Magic: The Gathering Intro Decks aren’t designed to win tournaments, or be unbeatable in any of the game’s formats. Their primary purpose is to provide a pre-made deck that new players can pick up and play, secondary to this is that they typically introduce and make use of the new rules implemented in the set they are from. In this way Intro Packs provide a great first stop for anyone jumping into Magic: The Gathering.
NOTE: Since Intro Decks are made for newer Magic: The Gathering players, I wrote the review to reflect that, and used some terminology that only Magic players will understand. This review was constructed using the Infernal Intervention Intro Pack with references to other standard-legal sets.
In Magic: The Gathering, Red/Black can be a really fun colour combination. Together they embody the philosophy of “cut off your nose to spite your face,” and have you sacrificing your own creatures and life total in order to deal large chunks of damage to your opponents. As such I was really looking forward to cracking this Intro Pack and seeing what it could offer. The results were a little disappointing to say the least.
Lets take a look at the cover card for this pack, Indulgent Tormentor:
He is a really powerful card under the right conditions. His ability is incredibly relevant in just about every matchup, and his 5 Power is nothing to scoff at. Unfortunately he is limited by his relatively frail Toughness (there is nothing worse than tapping all your mana on turn 5 to drop this guy and have him immediately be hit with Lightning Strike). As the focus of the deck though, you could do worse.
The deck’s other rare is an aura card; Burning Anger:
This is a great card, and easily playable in just about every deck that runs even a little bit of red. Being able to deal damage to a creature or player without ever having to attack is insane, and if you combo it off with some of the other creatures in the deck you can do some really cool stuff. Enchanting Indulgent Tormentor means that you put your opponent on a four turn clock before the game is over, or they deal with the Tormentor. Alternatively, you can chuck the anger on one of these guys:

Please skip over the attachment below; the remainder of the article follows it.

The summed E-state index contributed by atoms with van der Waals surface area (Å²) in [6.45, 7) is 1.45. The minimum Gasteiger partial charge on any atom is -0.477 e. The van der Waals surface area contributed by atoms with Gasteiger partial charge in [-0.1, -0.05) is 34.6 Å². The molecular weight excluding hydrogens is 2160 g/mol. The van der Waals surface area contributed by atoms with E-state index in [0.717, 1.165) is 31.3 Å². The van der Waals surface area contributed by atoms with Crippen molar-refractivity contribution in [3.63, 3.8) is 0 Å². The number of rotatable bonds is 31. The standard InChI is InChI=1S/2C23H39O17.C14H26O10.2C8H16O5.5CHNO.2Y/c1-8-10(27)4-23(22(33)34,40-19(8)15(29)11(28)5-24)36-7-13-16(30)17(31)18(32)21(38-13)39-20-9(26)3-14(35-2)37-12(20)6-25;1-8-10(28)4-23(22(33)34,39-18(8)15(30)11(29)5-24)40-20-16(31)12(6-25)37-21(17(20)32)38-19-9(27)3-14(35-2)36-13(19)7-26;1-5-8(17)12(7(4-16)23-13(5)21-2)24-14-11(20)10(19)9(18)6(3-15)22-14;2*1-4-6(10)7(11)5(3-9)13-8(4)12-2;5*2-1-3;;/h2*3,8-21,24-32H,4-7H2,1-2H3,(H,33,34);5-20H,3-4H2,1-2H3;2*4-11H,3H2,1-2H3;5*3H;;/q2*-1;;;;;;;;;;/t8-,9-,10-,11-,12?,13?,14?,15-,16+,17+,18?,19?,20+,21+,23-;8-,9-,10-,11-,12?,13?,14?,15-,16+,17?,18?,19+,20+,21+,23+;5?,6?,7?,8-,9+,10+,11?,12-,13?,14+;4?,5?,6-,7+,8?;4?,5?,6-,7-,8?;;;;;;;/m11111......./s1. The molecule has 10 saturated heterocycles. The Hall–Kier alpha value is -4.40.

“That’s only a 1/1, why would I put Burning Anger on that!?” You would put Burning Anger on one of your deck’s three Typhoid Raids because they have “Deathtouch.” That means any single bit of damage they do to other creatures is enough to kill them, even damage done through Burning Anger. Even if they have a 15/15 creature on the field, it will die instantly to your 1/1 rat, without combat ever happening, and the best part is that it is a repeatable destruction ability, allowing you to clean up the path for your bigger creatures.
Aside from these, the rest of the deck is pretty “meh,” although it is filled with damage-dealing burn spells, and kill spells, the deck more closely resembles something that players would use during a Booster Draft or Sealed Deck experience than a constructed deck. While Burning Anger is a great card, the deck also includes things like Profane Memento that are just…well they are just bad. Since this is a pack for beginners and they are designed to teach players the difference between good and bad cards, as well as a bunch of interactions then it makes sense for Memento to be included, it does work with a lot of the cards in the deck but all in all it is just not very effective at doing so.
All in all there is not much that can be done to improve the deck in any considerable way aside from pulling it apart and using some of the pieces. Typhoid rats are fun and unexpected in constructed play, and the Indulgent Tormentor is definitely playable in other formats like Commander and is just a fun card if you want to throw together something fun for playing against your friends. Not every Intro Pack can be a total winner, and Infernal Intervention seems to prove that.
Capsule Computers review guidelines can be found here.